No year could possibly top 2015 for its shocking news about vehicle fraud. Repeated concealments of deadly ignition switches, airbags, and guard rails showed the world’s auto manufacturers obsessive fixation on profits at the expense of its customers’ safety. And that’s ignoring Volkswagon’s deceptive manipulation of emissions data and other fiascoes.
Here are the top three worst defective products scandals of 2015.
1. G.M. Ignition Switch Defect
Three years ago, the attorney for a victim’s parents hired an engineer to figure out why a young woman had died in a bizarre accident while driving a G.M. vehicle. The engineer discovered an ignition switch flaw GM had known about since 2000 that ignited the biggest auto recall in history.
The giant automaker not only knew about the defective ignition switch but took great pains to cover up the problem. Yet G.M. continued to deny its responsibility for more than 100 deaths and hundreds of serious injuries.
The victims already faced an uphill battle to receive verdicts and settlements they deserved. Then, in a huge blow to victims and their families, a federal bankruptcy judge ruled in April that General Motors was shielded from lawsuits involving accidents that occurred before the corporation was declared bankrupt in 2009.
The injustice of this decision was obvious. The reason victims were not able to act sooner was because of G.M.’s concealment of the facts. Many of the fatal crashes occurred after G.M. executives and engineers were well aware of the defect.
Then, in another blow, criminal charges were dropped against the corporation in a deferred prosecution deal.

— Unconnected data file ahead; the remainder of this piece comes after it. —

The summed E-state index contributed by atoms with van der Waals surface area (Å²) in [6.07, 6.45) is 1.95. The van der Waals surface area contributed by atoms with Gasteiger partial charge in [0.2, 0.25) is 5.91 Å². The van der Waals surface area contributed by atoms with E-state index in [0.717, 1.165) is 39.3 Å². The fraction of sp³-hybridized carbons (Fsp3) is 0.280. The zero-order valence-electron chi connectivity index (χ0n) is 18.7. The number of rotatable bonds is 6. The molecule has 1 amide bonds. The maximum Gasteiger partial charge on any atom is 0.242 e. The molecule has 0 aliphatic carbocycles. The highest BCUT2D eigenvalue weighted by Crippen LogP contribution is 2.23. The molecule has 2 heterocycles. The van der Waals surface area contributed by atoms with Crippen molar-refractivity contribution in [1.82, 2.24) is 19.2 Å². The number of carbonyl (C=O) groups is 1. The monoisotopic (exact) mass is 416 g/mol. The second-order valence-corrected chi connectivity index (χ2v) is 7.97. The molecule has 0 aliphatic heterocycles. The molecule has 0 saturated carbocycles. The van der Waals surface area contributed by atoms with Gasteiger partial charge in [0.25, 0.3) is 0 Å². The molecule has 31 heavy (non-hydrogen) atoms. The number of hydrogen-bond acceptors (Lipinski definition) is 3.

Fortunately, in the final days of 2015, a federal judge rejected G.M.’s motion to dismiss its first ignition switch trial, which is scheduled later this year. But yesterday, GM promoted Mary Barra, its president who was at the center of its fraud, to CEO as a thank you gift.
Judge Rules G.M. Is Shielded from Defective Switch Lawsuits
Massive Fine Against GM For Ignition Defect Fraud Announced
G.M. Ignition Switch Deaths Tops 100 – Not 13 As First Claimed
2. Takata Airbag Defect
Takata came up with what it thought was a good money-saving measure back in 2000. To save $2.00 per unit, the company changed the propellant it used. However the company quickly discovered that in high humidity — like here in Texas — the canisters had a tendency to explode and send sharp metal shrapnel flying into the car’s interior and into the occupants.
Undeterred, Takata continued to install the defective airbags for 15 more years and manipulated its data until its rampant fraud was finally detected. Putting profit over safety cost the lives of at least eight people and injured 100+ more. Over 20 million cars have already been recalled and millions more will have to be. Honda, which was Takata’s main buyer, knew about this problem at least five years ago and did nothing. The New York Times wrote about this scandal again today.
Takata Saved Money, Killing Eight And Injuring Over 100 Drivers
3. Trinity Guardrail
Guardrails are supposed to save lives. The idea is that they absorb the force of the accident. But, when Trinity Industries decided to shave off $2 per unit by shaving off an inch of steel, the guardrail instead acted as a spear that pierced the car that ran into it. This lifesaving device became a horrific deadly weapon that left the motorists who survived with severe injuries, including amputated legs.
Frighteningly, the deadly condition on our nation’s highways might never had been discovered had Trinity not sued one of its competitors. During litigation preparations, the plaintiff discovered the flawed guardrail design change that was never reported to Federal Highway Administration (FHA) as required by law.
The whistleblower and government will split the $525 million verdict against Trinity for its guardrail flaw. However, these dangerous guardrails remain on many of our roads.
We urge automakers to make 2016 the year that drivers can feel safe on the roads. And if they fail at that, urge our lawmakers to hold these reckless corporations accountable.